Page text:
Supreme Court to consider American Express fee dispute
WASHINGTON (AP) — The Supreme Court is taking up an appeal by 11 states that argue American Express violated antitrust laws by barring merchants from asking customers to use other credit cards that charge lower fees.
The justices said Monday they would review a ruling by the federal appeals court in New York that sided with American Express.
The case stems from a lawsuit filed by states and the Obama administration in 2010 against American Express, Mastercard and Visa. The lawsuit said that letting merchants steer customers to cards with lower fees for merchants or to other preferred cards would benefit consumers and increase incentives for networks to reduce card fees.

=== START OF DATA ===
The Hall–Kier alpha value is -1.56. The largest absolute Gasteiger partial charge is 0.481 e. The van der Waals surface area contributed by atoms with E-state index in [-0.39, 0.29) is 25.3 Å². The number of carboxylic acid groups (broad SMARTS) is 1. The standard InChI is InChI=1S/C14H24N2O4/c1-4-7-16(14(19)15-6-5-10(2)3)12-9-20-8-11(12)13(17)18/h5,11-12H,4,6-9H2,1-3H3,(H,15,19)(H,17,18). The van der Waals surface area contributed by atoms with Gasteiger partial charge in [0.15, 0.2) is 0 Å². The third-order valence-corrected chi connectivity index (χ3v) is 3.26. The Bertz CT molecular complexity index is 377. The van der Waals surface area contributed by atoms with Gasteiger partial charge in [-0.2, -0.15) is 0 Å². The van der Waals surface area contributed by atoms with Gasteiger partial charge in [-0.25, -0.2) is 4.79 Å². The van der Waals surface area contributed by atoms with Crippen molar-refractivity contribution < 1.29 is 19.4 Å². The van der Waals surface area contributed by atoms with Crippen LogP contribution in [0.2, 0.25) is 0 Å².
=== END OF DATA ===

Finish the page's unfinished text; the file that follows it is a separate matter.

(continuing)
Visa and MasterCard entered into consent judgments in 2011 and stopped their anti-steering rules for merchants while American Express proceeded to trial.
A trial judge ruled against American Express in 2015, but the appeals court reversed that ruling last year.
The Trump administration said it agreed with the states, but still urged the Supreme Court to reject the case. The administration said the justices should let the issue percolate in the lower courts.
The 11 states that joined the appeal are Connecticut, Idaho, Illinois, Iowa, Maryland, Michigan, Montana, Ohio, Rhode Island, Utah and Vermont.
Other states that were part of the original lawsuit are Arizona, Missouri, Nebraska, New Hampshire, Tennessee and Texas.
The court will hear argument in Ohio v. American Express, 16-1454, during the winter.